3. Lincoln, in pursuing the abolition of slavery, had to know that he might lose his life. The day he died was not the first assassination attempt. So, in pursuing what he was pursuing, he had to know that he might die. The lesson here: would I be willing to give my life for a cause or a belief? Will there be a time when I’m faced with such an instance where I would give my life for what I believed in? Will you? Would you have given your life in the way Lincoln did? After I ask those questions, the thought occurs to me: Lincoln may not have seen it that way. he may not have seen it as, “I could die for this cause, so I should weigh the pros/cons.” My sense is that it might not even have been a question for him. He just knew that abolishing slavery was what he had to do — no matter the cost.

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Have a great Thanksgiving all!

The Lincoln Memorial and Civil Rights

This past weekend, I had the quintessential DC experience. Even though I’ve lived in Metro DC for over a year now, I hadn’t been to many of the monuments/memorials. On Saturday, I went to just about all of them. As a side note, I never realized just how big they were. There was one monument in particular that made me think — the Lincoln Memorial.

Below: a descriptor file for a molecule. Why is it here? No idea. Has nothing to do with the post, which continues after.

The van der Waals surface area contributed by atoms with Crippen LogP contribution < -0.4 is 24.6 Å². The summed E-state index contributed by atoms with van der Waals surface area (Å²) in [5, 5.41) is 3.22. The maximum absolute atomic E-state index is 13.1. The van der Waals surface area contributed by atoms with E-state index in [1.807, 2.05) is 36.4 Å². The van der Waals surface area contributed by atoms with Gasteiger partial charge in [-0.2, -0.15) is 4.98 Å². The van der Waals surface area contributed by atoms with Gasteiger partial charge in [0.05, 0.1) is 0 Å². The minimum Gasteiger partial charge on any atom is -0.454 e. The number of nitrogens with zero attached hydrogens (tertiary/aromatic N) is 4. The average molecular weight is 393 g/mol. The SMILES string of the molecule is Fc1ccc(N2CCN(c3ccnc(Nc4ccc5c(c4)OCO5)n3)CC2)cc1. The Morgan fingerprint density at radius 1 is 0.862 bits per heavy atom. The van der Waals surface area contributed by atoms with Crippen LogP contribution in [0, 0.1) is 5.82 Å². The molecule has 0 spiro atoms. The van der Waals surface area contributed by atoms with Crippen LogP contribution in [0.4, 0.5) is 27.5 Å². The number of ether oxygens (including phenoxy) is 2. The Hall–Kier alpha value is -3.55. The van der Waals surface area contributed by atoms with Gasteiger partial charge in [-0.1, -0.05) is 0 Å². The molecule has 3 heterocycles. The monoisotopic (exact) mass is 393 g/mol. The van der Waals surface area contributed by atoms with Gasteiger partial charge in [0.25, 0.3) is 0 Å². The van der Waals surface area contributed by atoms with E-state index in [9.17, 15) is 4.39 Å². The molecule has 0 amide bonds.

On my way to the bathroom (at the Lincoln Memorial), I noticed a tiny museum of sorts that had a number of Lincoln’s quotes on the wall. There was also a history channel (I think?) documentary-like movie playing in one corner of the museum. In the place where the video was playing, there were more things on the wall. One of the things on the wall that caught my eye was of someone holding a sign opposing civil rights. To me, it seemed an odd thing to find in a museum about the Lincoln Memorial. It also reminded that there was opposition to civil rights.

After I left the museum and continued my exploration of the other Memorials/Monuments, it made me think: what’s “today’s” version of what happened then? Is it marriage equality? Is it something else? More than that, what will be the next generation’s version of that? Or the generation after that? It’s a question I’ve wrestled with before: what are we doing today that will be thought of as ludicrous by the generations that follow.

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I’m really glad I had the chance to check out the Lincoln Memorial this weekend because I’m planning on watching Lincoln tomorrow afternoon. My plan on watching it in the afternoon is that I’ll be more “alert” for what I’ve read is one of the best movies of the year. I’m certainly excited for it because I’ve wanted to read Team of Rivals for some time. In fact, when I borrowed a bunch of books a few months ago, I had Team of Rivals on my list!